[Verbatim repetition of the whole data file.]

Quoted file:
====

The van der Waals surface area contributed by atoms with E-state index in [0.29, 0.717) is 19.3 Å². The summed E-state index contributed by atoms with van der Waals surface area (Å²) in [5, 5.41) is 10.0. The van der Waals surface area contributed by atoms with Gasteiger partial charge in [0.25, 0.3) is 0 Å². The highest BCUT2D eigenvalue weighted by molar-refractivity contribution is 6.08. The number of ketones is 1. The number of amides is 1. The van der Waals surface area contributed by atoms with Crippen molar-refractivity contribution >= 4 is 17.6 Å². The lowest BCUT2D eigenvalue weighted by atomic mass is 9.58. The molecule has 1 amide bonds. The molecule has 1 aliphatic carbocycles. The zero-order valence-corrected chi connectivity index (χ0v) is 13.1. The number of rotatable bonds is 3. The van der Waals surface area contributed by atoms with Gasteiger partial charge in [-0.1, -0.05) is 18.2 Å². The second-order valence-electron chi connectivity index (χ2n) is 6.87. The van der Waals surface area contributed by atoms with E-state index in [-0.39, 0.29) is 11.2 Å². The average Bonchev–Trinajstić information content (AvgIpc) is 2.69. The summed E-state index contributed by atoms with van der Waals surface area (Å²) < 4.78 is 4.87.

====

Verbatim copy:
The van der Waals surface area contributed by atoms with E-state index in [0.29, 0.717) is 19.3 Å². The summed E-state index contributed by atoms with van der Waals surface area (Å²) in [5, 5.41) is 10.0. The van der Waals surface area contributed by atoms with Gasteiger partial charge in [0.25, 0.3) is 0 Å². The highest BCUT2D eigenvalue weighted by molar-refractivity contribution is 6.08. The number of ketones is 1. The number of amides is 1. The van der Waals surface area contributed by atoms with Crippen molar-refractivity contribution >= 4 is 17.6 Å². The lowest BCUT2D eigenvalue weighted by atomic mass is 9.58. The molecule has 1 amide bonds. The molecule has 1 aliphatic carbocycles. The zero-order valence-corrected chi connectivity index (χ0v) is 13.1. The number of rotatable bonds is 3. The van der Waals surface area contributed by atoms with Gasteiger partial charge in [-0.1, -0.05) is 18.2 Å². The second-order valence-electron chi connectivity index (χ2n) is 6.87. The van der Waals surface area contributed by atoms with E-state index in [-0.39, 0.29) is 11.2 Å². The average Bonchev–Trinajstić information content (AvgIpc) is 2.69. The summed E-state index contributed by atoms with van der Waals surface area (Å²) < 4.78 is 4.87.